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dust_
3rd April 2007, 08:54 AM
This is driving me nuts. I want to have dwm as my wm, or at the very least be able to select it in the kdm boot up menu. Its got my enlightenement there np, but I can't for the life of me boot into dwm. I installed dwm from an rpm, its executables are available, but I can't find where to configure kdm's session options. I went so far as to creat an ~/.xinitrc file with exec dwm in there, nothing. Made of a copy of the preconfigured /etc/X11/xinit/xinitrc file, then deleted the xinitrc file and recreated one with just /usr/bin/dwm in it and it still boots up to the default one as if I hadn't done a damn thing!

To make it even more annoying, I want to get rid of kde for now and have a simple system with just dwm and enlightenment, but yum won't work because I'm not connected to my network right now. This system, when in my office, needs to function as a standalone so I can't connect it to my office's network. Anyway I can force yum to just do what I say without trying to connect to repos?

lmo
3rd April 2007, 05:31 PM
This is as nutty as the teamed up efforts of gnome, kde and fedora gets.

You must ensure that there is a file for each "gdm session" option in the directory:
/usr/share/xsessions

The file name must end in .desktop, and for twm, mine looks like this (twm.desktop):
[Desktop Entry]
Encoding=UTF-8
Type=XSession
Exec=twm
Name=twm
Comment=twm window manager

Now, then, there must also be a file for each "gdm session" option in the directory:
/usr/share/switchdesk

The file name must start with Xclients, and for twm, mine looks like this (Xclients.twm):
#!/bin/sh
################################################## ######################
#
# Twm
#
################################################## ######################

exec ~/.xsession

Now then, since my Xclients.twm says to run ~/.xsession (or whatever,) you must ensure that that file does what you want.
My ~/.xsession may look like this:
xterm &
twm

So, it is no problem at all to become thoroughly confused.

I haven't used kdm, but I am confident that it is equally discombobulated.

dust_
4th April 2007, 09:50 AM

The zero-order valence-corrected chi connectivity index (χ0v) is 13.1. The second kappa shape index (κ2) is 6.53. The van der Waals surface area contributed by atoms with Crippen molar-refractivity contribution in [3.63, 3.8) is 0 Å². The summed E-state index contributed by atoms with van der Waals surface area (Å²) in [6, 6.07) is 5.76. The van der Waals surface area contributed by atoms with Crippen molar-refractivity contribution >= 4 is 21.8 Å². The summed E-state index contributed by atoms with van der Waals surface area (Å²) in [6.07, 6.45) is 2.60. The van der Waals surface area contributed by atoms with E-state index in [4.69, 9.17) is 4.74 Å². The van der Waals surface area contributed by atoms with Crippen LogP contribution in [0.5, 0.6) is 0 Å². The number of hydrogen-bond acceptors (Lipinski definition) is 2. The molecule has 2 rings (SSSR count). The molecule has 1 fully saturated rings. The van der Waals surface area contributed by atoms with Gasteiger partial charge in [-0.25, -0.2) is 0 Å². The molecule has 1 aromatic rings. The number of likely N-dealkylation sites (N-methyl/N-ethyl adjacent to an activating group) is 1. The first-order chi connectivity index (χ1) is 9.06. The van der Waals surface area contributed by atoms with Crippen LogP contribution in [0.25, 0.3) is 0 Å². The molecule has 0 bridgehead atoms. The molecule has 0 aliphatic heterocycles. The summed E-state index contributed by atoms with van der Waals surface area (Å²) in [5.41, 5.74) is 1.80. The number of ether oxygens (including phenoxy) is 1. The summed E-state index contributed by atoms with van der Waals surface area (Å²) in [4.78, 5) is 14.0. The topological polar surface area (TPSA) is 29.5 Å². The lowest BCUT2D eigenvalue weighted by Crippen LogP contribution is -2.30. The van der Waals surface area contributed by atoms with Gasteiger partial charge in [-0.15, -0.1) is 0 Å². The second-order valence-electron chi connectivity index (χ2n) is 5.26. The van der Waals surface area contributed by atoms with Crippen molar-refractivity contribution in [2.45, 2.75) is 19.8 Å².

Thanks for the help. That's a blatantly ridiculous way of doing things. Yum's apperently inability to handle my applications on a standalone box arse also silly. I'm going back to arch.

u-noneinc-s
4th April 2007, 10:13 AM
Thanks for the help. That's a blatantly ridiculous way of doing things. Yum's apperently inability to handle my applications on a standalone box arse also silly. I'm going back to arch.
yum has it's flaws, but I hope this decision has nothing to do with what I said about yum wanting to take bash and rpm and yum with it with the removal of Gnome. I haven't checked back with that thread, but if you haven't either, I add a reply later that the problem occurred on a bloated semi broken install of FC6 (actually an upgrade from FC3 to 5 to 6), and when I tried again on a clean install (after your "complaint"), there was no attempt to remove yum or rpm or bash, so I attribute the rpm yum and bash being marked for removal to the semi broken system (or the upgrades through versions).

I agree that there is lots of room for improvement for yum, and I haven't tried any other OS's yet so I can't compare it with anything else. Before giving up the ship, you might try smart package manager.

From what I've read, F7 is giving the option of desktop environments so those dependencies my no longer exist. I actually prefer some Gnome apps over KDE so I keep both Environments installed. I only wanted to get rid on Gnome on the other install because it had become very bloated over the course of a year and a half (or 2).

lmo
4th April 2007, 03:38 PM
Good. But I do not believe that there is any distro out there that does not have some stuff that is blatantly rediculous. However, I am curious about arch, maybe I'' look into trying it sometime.

dust_
5th April 2007, 05:21 AM
No, u-noneinc-s, its not because of that. For one, a package manager shouldn't be limited to working only when there's a net connection present. That's just stupid. Two, there is too much noise in the system. What I mean is how convuleted the config scripts are. A big factor that always attracted me to linux was that when I wanted to config something, all I needed was the man page for the application and vim. I'd be done and having things running how I wanted within an hour. I spent 4 or more hours the other night simply trying to get dwm as a choice in my kdm sessions menu..and I still haven't been able to get it to work! Fedora has crossed the line from being helpful, to getting in my way.

Imo, give a try to arch. Its downfalls are that it doesn't hold your hand, doesn't have anywhere near the package mainteners as gentoo or fedora, but I've yet to install a package in the past 2 years that;s been buggy or unstable, and a much smaller userbase (though for the most part, the users are pretty advanced without the debian elitism).

Pacman (arch's pkg manager) is a binary, repo based manager. Arch uses SANE init scripting (BSD like init scripts), and the groove of it just fits with me. Doesn't get in my way when I want to tinker, since most of the config files I had to write myself when installing.

Thanks to everyone who helped me out here. Fedora is a good system, just not my jive.

lmo
5th April 2007, 04:03 PM
I set up my DVD and CD's from a book as repos for yum on Fedora for core and extras repos. People complain that I did that because they say I'm not getting the latest and greatest (or broke) stuff. As for configurations, I think that all of the distros meddle with the config locations. Everybody would be better off if they would all use some standard classic locations and techniques according to the man pages.